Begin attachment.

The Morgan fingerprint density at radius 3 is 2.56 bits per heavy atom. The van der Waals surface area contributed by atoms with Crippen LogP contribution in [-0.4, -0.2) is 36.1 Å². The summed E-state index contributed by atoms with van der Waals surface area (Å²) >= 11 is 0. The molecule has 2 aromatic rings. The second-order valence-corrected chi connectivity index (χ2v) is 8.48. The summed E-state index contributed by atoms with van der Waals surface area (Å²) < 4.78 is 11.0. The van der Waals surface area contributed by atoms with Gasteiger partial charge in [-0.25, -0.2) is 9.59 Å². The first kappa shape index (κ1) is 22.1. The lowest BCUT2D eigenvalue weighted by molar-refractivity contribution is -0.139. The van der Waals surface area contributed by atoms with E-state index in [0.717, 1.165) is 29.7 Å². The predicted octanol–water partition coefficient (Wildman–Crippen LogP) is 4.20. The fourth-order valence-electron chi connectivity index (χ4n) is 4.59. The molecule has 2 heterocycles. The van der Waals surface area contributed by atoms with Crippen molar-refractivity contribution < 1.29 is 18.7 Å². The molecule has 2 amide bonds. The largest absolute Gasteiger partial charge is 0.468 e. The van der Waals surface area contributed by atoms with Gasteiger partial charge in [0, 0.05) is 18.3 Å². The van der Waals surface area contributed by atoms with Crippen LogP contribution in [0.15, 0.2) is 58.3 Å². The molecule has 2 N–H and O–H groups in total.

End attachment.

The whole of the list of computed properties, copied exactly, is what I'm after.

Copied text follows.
The Morgan fingerprint density at radius 3 is 2.56 bits per heavy atom. The van der Waals surface area contributed by atoms with Crippen LogP contribution in [-0.4, -0.2) is 36.1 Å². The summed E-state index contributed by atoms with van der Waals surface area (Å²) >= 11 is 0. The molecule has 2 aromatic rings. The second-order valence-corrected chi connectivity index (χ2v) is 8.48. The summed E-state index contributed by atoms with van der Waals surface area (Å²) < 4.78 is 11.0. The van der Waals surface area contributed by atoms with Gasteiger partial charge in [-0.25, -0.2) is 9.59 Å². The first kappa shape index (κ1) is 22.1. The lowest BCUT2D eigenvalue weighted by molar-refractivity contribution is -0.139. The van der Waals surface area contributed by atoms with E-state index in [0.717, 1.165) is 29.7 Å². The predicted octanol–water partition coefficient (Wildman–Crippen LogP) is 4.20. The fourth-order valence-electron chi connectivity index (χ4n) is 4.59. The molecule has 2 heterocycles. The van der Waals surface area contributed by atoms with Crippen molar-refractivity contribution < 1.29 is 18.7 Å². The molecule has 2 amide bonds. The largest absolute Gasteiger partial charge is 0.468 e. The van der Waals surface area contributed by atoms with Gasteiger partial charge in [0, 0.05) is 18.3 Å². The van der Waals surface area contributed by atoms with Crippen LogP contribution in [0.15, 0.2) is 58.3 Å². The molecule has 2 N–H and O–H groups in total.